Braille booklets showcase monuments of north-east

Published - November 26, 2015 12:14 am IST - Kolkata:

Rockcarving dating back to the 12th Century A.D. at Unakoti in Tripura. File photo: Ritu Raj Konwar

Rockcarving dating back to the 12th Century A.D. at Unakoti in Tripura. File photo: Ritu Raj Konwar

The Archaeological Survey of India (ASI) has for the first time published guidebooks and brochures on the monuments of north-east India in Braille.

The four publications, which are in Braille, include a guidebook on the monuments of Sivasagar in Assam and brochures on monuments of Sonitpur district and four maidams (tombs) of the Ahom Kings at Charaideo in the same State.

Eight monuments of Tripura, including the Bhubhaneshwari Temple, and the rock carvings of Unakoti are featured in the fourth brochure.

“This is our first attempt to bring out Braille publications in north east India. The book on monuments of Sivasagar is also is also the first-ever guidebook to be published by ASI in Braille,” Milan Kumar Chauley, superintending archaeologist of Guwahati Circle, told The Hindu on Wednesday.

Of the 80 archaeological monuments in north-east India, the publication covers 30 prominent archaeological sites. Of them, 18 are at Sivasagar, eight in Tripura and four in Sonitpur.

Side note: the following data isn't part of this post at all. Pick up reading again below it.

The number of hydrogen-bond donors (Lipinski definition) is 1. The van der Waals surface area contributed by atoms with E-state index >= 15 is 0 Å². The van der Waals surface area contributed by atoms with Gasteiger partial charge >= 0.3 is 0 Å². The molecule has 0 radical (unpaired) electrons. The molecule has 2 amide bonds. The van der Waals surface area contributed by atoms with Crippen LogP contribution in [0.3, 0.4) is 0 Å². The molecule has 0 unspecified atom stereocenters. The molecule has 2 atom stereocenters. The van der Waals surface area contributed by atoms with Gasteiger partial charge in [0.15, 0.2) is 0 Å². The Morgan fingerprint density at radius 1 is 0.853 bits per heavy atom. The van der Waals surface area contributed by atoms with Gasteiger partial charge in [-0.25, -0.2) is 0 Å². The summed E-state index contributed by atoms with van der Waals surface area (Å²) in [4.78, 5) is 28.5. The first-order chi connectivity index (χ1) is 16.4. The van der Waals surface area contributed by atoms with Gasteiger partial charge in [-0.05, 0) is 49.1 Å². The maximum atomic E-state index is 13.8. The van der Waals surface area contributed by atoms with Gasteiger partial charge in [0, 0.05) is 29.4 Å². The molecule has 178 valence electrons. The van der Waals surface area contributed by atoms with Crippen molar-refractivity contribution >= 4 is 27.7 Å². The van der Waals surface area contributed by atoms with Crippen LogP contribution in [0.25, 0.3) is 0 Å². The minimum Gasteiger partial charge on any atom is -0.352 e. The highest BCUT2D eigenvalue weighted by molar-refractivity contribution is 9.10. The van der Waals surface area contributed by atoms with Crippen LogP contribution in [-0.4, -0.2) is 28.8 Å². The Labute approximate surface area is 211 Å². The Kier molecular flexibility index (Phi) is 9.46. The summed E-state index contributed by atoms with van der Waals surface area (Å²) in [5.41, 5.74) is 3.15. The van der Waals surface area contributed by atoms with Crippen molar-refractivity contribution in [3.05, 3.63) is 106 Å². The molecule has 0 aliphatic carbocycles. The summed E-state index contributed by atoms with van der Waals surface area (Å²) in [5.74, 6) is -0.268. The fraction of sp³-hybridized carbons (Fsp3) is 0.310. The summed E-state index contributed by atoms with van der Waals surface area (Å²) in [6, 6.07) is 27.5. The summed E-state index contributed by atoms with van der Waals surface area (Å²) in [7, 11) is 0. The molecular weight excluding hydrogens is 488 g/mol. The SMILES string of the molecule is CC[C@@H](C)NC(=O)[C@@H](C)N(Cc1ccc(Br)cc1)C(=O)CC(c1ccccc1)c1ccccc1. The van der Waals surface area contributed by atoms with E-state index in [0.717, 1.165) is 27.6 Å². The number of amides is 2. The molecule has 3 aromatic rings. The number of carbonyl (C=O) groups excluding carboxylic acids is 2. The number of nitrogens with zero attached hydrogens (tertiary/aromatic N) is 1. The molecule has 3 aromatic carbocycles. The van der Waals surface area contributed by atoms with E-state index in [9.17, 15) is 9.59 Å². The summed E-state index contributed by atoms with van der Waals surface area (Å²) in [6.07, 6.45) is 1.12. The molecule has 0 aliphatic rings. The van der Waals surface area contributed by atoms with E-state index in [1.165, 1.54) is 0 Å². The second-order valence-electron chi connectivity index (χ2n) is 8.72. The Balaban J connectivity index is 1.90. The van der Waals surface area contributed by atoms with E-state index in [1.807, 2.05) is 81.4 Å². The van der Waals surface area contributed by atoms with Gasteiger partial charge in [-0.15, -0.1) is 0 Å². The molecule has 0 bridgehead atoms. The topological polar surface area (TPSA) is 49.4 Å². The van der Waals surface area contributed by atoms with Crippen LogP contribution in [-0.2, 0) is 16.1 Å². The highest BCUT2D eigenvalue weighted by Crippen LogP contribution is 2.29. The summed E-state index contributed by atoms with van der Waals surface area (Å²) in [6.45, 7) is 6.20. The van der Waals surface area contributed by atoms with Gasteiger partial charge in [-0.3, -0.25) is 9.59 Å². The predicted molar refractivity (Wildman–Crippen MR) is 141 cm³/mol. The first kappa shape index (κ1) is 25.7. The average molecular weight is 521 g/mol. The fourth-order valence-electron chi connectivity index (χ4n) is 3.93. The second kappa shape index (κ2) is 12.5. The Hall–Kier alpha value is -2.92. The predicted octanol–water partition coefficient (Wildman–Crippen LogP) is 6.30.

The guidebook and the booklets were released as the part of World Heritage Week celebrations of the ASI’s Guwahati Circle by Governor of Assam P. B. Acharya at Raj Bhavan.

The publications are part of efforts to make the archaeological sites accessible and barrier-free for physically and visually challenged persons. Ramps and pathways for the physically and visually challenged are also being worked on, ASI officials said.

Distributed free

Mr. Chauley said that the booklets were printed at the government press in Guwahati and those interested can collect them free of cost at the monuments or the headquarters of ASI’s Guwahati Circle.

The monuments in the booklets are of the medieval and late medieval periods. The four maidams (tombs) of the Ahom Kings at Charaideo was enlisted in the tentative list of World Heritage Sites in April 2014.

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